Nobody wanted the arrival of COVID-19. Nobody will want the next virus, either. But we learned a few things this past year.

And life will get better.

Reasonable term limits are needed

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The idea of term limits keeps bubbling up.

A recent proposal in the U.S. Senate seeks an amendment to the Constitution that would limit a representative to three terms (six years) and a senator to two terms (12 years.)

Not going to happen. It requires the support of too many in Congress who seem to prefer unlimited power. Not limits on power.

The problem is clear. The solution is fuzzy.

It’s not enough to say that we have term limits through voting. We have incumbency retention days. It’s the day that citizens vote for the name most recognized, thanks to media and money advantages that incumbents possess. The Center for Responsive Politics reported that during the 2016 election, about 87% of U.S. senators and 97% of U.S. representatives were re-elected.

And, yes, some decades-serving politicians have done a good job at representing their constituents. But they’re replaceable. Others are capable of leading. Washington should not be the permanent home for either the corrupt or the capable. Our founding fathers believed in self-government through citizen representatives, not career politicians.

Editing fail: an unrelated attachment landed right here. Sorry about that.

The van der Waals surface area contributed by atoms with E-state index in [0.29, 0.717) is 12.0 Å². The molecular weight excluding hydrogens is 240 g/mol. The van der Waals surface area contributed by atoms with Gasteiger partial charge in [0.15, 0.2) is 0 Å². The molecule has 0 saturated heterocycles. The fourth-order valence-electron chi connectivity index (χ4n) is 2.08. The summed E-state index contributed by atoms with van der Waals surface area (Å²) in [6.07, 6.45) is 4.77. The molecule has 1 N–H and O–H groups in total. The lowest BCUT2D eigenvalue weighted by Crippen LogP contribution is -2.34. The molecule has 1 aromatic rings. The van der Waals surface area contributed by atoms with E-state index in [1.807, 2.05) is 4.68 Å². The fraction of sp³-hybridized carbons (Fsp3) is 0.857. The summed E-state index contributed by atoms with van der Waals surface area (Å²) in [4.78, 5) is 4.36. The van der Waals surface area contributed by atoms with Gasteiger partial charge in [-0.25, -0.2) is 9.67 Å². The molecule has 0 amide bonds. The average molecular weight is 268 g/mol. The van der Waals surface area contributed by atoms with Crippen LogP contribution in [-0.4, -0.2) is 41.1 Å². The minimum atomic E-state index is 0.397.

We can’t count on incumbents of either political party to institute term limits. In Senate Report 104-158—a failed attempt to pass term limits about 25 years ago—it was shared that Rep. Thomas Tucker offered the very first term limit proposal in 1789. Also unsuccessful.

Sometimes, a good idea fails because it’s taken to the extreme. We go overboard.

This latest Senate proposal makes the same mistake that the 104th Congress made. Back then, its authors would have been happy with limiting representatives to six terms (12 years) and senators to two terms (12 years.) But when the current starting point is unlimited terms, negotiating it down to 6-12 years is a bit harsh.

Members of Congress who opposed these short term limits railed against them, in part, because of the time, money and energy it takes to run for public office and then govern. Many step away from successful careers or businesses when they travel to Washington.

A more reasonable approach could help. Even increasing limits to nine terms (18 years) for representatives and three terms (18 years) for senators could make the proposal more agreeable. If you begin your career in the House with a newborn and end it with a high school graduate, it would be hard to say that you just didn’t have enough time to serve.

And if you like it that much, challenge a Senate seat and stay in Washington for another 18 years if you can swing it.   

What’s important is the constant awareness of limited time to accomplish what’s important to your constituents, instead of unlimited time to pander to special interest groups.